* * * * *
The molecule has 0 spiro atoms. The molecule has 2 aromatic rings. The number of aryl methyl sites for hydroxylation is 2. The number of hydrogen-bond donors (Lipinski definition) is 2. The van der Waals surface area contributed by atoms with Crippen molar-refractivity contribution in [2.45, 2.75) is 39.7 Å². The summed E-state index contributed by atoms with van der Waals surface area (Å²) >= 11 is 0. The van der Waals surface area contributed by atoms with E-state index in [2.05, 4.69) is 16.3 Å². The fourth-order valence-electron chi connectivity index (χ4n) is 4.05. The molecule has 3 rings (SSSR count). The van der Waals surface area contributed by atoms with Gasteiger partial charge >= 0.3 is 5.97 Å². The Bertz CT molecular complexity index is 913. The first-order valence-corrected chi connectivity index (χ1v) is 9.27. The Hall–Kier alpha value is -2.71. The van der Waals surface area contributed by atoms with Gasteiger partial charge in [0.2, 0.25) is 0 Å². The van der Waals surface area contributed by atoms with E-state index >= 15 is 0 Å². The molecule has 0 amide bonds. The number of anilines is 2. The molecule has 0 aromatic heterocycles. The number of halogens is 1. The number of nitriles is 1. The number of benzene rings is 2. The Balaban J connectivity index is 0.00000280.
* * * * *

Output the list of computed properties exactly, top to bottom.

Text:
The molecule has 0 spiro atoms. The molecule has 2 aromatic rings. The number of aryl methyl sites for hydroxylation is 2. The number of hydrogen-bond donors (Lipinski definition) is 2. The van der Waals surface area contributed by atoms with Crippen molar-refractivity contribution in [2.45, 2.75) is 39.7 Å². The summed E-state index contributed by atoms with van der Waals surface area (Å²) >= 11 is 0. The van der Waals surface area contributed by atoms with E-state index in [2.05, 4.69) is 16.3 Å². The fourth-order valence-electron chi connectivity index (χ4n) is 4.05. The molecule has 3 rings (SSSR count). The van der Waals surface area contributed by atoms with Gasteiger partial charge >= 0.3 is 5.97 Å². The Bertz CT molecular complexity index is 913. The first-order valence-corrected chi connectivity index (χ1v) is 9.27. The Hall–Kier alpha value is -2.71. The van der Waals surface area contributed by atoms with Gasteiger partial charge in [0.2, 0.25) is 0 Å². The van der Waals surface area contributed by atoms with E-state index >= 15 is 0 Å². The molecule has 0 amide bonds. The number of anilines is 2. The molecule has 0 aromatic heterocycles. The number of halogens is 1. The number of nitriles is 1. The number of benzene rings is 2. The Balaban J connectivity index is 0.00000280.